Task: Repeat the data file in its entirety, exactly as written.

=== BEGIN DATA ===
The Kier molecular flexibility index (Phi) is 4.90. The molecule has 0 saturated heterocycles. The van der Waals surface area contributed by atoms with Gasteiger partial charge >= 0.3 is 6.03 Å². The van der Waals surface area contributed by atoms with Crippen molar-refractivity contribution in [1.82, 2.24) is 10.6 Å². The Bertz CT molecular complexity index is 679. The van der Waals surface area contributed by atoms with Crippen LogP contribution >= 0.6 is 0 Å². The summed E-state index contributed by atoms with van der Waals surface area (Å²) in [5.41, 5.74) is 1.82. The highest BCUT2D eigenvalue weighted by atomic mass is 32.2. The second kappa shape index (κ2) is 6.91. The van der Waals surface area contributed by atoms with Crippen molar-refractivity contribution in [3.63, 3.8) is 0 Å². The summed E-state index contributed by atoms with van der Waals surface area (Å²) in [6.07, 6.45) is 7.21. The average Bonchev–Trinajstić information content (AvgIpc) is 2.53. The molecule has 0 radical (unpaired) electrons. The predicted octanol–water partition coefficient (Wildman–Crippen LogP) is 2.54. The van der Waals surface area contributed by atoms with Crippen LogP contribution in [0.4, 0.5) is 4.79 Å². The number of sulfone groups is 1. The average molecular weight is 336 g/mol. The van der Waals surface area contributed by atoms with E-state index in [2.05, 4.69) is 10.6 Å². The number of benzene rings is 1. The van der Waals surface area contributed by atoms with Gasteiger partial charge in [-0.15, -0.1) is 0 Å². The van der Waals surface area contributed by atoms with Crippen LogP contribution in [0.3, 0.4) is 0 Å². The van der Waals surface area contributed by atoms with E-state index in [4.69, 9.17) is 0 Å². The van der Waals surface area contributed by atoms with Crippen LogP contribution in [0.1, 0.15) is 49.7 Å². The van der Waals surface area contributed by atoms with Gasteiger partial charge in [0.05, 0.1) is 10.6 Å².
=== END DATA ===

The Kier molecular flexibility index (Phi) is 4.90. The molecule has 0 saturated heterocycles. The van der Waals surface area contributed by atoms with Gasteiger partial charge >= 0.3 is 6.03 Å². The van der Waals surface area contributed by atoms with Crippen molar-refractivity contribution in [1.82, 2.24) is 10.6 Å². The Bertz CT molecular complexity index is 679. The van der Waals surface area contributed by atoms with Crippen LogP contribution >= 0.6 is 0 Å². The summed E-state index contributed by atoms with van der Waals surface area (Å²) in [5.41, 5.74) is 1.82. The highest BCUT2D eigenvalue weighted by atomic mass is 32.2. The second kappa shape index (κ2) is 6.91. The van der Waals surface area contributed by atoms with Crippen molar-refractivity contribution in [3.63, 3.8) is 0 Å². The summed E-state index contributed by atoms with van der Waals surface area (Å²) in [6.07, 6.45) is 7.21. The average Bonchev–Trinajstić information content (AvgIpc) is 2.53. The molecule has 0 radical (unpaired) electrons. The predicted octanol–water partition coefficient (Wildman–Crippen LogP) is 2.54. The van der Waals surface area contributed by atoms with Crippen LogP contribution in [0.4, 0.5) is 4.79 Å². The number of sulfone groups is 1. The average molecular weight is 336 g/mol. The van der Waals surface area contributed by atoms with E-state index in [2.05, 4.69) is 10.6 Å². The number of benzene rings is 1. The van der Waals surface area contributed by atoms with Gasteiger partial charge in [-0.15, -0.1) is 0 Å². The van der Waals surface area contributed by atoms with Crippen LogP contribution in [0.3, 0.4) is 0 Å². The van der Waals surface area contributed by atoms with E-state index in [4.69, 9.17) is 0 Å². The van der Waals surface area contributed by atoms with Crippen LogP contribution in [0.1, 0.15) is 49.7 Å². The van der Waals surface area contributed by atoms with Gasteiger partial charge in [0.05, 0.1) is 10.6 Å².